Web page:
In October 2015, Super Typhoon Koppu (Lando) brought extreme rainfall to the storm-weary nation of The Philippines. At least 22 people have been reported dead and hundreds of thousands have been displaced by floods and mudslides in the aftermath. The slow-moving storm dumped as much as a meter of rainwater in some areas. According to news reports, more than 200 villages in the farmland of northern Luzon island were under water.
The map above shows NASA’s estimates of the rainfall from October 16–21, 2015, over the western Pacific islands. These totals are regional, satellite-based estimates, so local totals reported by ground-based weather stations can be significantly higher or lower. The brightest colors on the map represent rainfall totals approaching 900 millimeters (35 inches) over the five days observed.
The rainfall data come from the Integrated Multi-Satellite Retrievals for GPM, or IMERG, a product of the Global Precipitation Measurement mission. IMERG pulls together precipitation estimates from passive microwave and infrared sensors on several satellites, as well as monthly surface precipitation gauge data, to provide precipitation estimates between 60 degrees North and South latitude. GPM is part of a partnership between NASA and the Japan Aerospace Exploration Agency, along with other national science agencies.
The natural-color image below was acquired on October 21, 2015 by the Moderate Resolution Imaging Spectroradiometer (MODIS) on NASA’s Terra satellite. It shows flooding along the Pampanga River as well as discolored waters where the muddy runoff flushed out into Manila Bay. The mountainous terrain of the island of Luzon often exacerbates the flooding and landslide hazards from storms.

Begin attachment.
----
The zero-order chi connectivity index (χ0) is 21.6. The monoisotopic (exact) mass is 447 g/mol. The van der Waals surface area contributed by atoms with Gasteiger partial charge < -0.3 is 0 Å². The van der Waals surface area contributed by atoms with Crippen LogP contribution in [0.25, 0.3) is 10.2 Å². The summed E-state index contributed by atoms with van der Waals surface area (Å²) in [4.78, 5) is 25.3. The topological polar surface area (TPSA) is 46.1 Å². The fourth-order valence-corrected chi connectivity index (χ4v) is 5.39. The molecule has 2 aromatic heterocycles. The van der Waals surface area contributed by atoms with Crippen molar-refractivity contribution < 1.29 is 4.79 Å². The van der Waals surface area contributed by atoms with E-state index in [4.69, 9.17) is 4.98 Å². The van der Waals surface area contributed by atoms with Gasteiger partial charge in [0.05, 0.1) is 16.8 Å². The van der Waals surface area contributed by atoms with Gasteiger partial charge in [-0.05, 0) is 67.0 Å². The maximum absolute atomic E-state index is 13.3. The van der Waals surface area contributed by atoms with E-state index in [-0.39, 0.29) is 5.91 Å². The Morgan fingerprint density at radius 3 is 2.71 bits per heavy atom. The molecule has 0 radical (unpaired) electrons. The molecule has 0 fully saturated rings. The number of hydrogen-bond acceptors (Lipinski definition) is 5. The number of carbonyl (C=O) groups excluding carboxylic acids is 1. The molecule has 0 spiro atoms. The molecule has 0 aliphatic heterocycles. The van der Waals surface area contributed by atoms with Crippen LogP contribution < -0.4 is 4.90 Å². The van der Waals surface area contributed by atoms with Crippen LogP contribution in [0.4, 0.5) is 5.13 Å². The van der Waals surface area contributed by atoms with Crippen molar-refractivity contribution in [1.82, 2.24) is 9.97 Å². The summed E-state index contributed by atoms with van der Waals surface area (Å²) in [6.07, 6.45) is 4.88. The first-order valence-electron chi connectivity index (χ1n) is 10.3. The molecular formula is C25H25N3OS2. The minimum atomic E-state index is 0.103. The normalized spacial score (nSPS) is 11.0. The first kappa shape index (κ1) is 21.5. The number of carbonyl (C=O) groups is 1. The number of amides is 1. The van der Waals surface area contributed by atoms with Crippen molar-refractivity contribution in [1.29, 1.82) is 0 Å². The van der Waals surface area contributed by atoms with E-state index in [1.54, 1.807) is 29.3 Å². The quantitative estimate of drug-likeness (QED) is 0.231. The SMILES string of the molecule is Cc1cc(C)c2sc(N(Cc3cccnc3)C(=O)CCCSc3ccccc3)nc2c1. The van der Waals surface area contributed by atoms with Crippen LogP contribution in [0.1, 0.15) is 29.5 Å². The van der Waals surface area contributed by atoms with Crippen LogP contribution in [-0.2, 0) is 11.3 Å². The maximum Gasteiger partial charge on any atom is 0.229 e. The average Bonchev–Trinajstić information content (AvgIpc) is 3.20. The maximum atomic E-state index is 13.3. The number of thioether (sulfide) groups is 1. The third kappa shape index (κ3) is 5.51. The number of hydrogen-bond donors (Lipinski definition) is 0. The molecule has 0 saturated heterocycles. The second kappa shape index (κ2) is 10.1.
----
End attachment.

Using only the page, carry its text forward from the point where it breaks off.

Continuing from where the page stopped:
The outer edges of Koppu began encroaching on The Philippines on October 16, and the category 4 super typhoon made landfall on the island of Luzon on October 18 with winds of 130 knots (150 miles or 240 kilometers per hour). The storm then slowly tracked northward, turning east again on October 20. As of October 21, the remnants of the storm were lingering just north of Luzon in the South China Sea. (Note: The storm is called Lando in The Philippines, which has its own naming system.)
NASA Earth Observatory map (top) by Joshua Stevens and Jesse Allen, using IMERG data provided courtesy of the Global Precipitation Mission (GPM) Science Team's Precipitation Processing System (PPS). NASA Earth Observatory image (bottom) by Joshua Stevens using data from LANCE/EOSDIS Rapid Response. Caption by Mike Carlowicz.